The purpose of the report “Registerforskning – etiken bakom juridiken” is to elucidate the ethical line of thought behind the laws relevant for register-based research in Sweden. The report investigates how different interests are balanced against each other in the preparatory works relevant for applicable legislations. It focuses on laws concerning the relationship between individuals and society, such as the Personal Data Act, the Ethics Review Act, and the Biobanks Act. A central aspect of register-based research concerns balancing individual integrity and autonomy versus the positive effects that the research can result in for the individual and for the public (e.g. increased knowledge and social justice). The main ethical values and principles that are discussed are integrity, autonomy, beneficence, non-malfeasance, public trust and justice.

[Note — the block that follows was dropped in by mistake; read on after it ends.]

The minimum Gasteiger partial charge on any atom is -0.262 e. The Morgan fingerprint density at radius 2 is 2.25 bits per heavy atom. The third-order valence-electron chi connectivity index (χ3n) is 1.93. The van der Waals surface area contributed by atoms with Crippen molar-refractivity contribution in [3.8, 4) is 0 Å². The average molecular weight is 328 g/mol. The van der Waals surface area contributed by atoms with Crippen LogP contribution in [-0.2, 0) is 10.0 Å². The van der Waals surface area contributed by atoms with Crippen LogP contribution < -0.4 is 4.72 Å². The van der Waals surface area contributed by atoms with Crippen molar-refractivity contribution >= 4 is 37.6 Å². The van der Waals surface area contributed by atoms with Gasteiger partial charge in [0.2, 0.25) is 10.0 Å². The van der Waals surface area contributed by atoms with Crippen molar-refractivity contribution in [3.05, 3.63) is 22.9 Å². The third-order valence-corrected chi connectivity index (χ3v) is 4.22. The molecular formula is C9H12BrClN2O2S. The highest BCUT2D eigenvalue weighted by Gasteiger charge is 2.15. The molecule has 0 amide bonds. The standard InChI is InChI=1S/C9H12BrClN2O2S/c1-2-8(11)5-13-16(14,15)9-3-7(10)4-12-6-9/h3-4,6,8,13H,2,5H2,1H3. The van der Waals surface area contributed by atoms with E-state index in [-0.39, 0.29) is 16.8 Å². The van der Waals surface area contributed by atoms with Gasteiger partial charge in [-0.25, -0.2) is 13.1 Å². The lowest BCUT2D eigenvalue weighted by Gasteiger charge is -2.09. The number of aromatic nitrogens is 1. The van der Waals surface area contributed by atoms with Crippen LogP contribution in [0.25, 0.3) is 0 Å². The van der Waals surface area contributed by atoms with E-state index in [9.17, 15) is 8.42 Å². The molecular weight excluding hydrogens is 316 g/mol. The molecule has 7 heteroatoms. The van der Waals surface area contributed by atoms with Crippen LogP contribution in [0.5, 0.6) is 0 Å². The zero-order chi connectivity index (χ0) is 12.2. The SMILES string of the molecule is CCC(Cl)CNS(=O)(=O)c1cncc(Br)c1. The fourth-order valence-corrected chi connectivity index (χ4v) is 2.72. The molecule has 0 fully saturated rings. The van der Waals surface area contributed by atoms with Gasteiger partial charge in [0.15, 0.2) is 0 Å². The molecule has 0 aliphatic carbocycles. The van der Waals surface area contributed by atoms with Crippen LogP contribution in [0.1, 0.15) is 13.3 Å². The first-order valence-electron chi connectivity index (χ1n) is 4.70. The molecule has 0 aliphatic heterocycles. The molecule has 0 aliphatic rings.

The report concludes that a clear definition of personal integrity is absent in the legislation, which makes the balancing of interests somewhat difficult to interpret. More specifically, there is a need to clarify what is meant by protecting integrity when performing register-based research: Is it primarily a matter of maintaining confidentiality, or one of protecting the right of individuals to decide whether or not their data and samples can be used? Furthermore, the report demonstrates that register-based research is considered differently compared to other societal activities using personal information, such as quality control within healthcare and journalism (for which informed consent or ethical vetting is not required). Yet it is not obvious that register-based research is neither less important nor more dangerous.
The report was produced within the project SIMSAM-INFRA and constitutes part of the background material for the ongoing governmental commission aiming at improving the prerequisites for register-based research.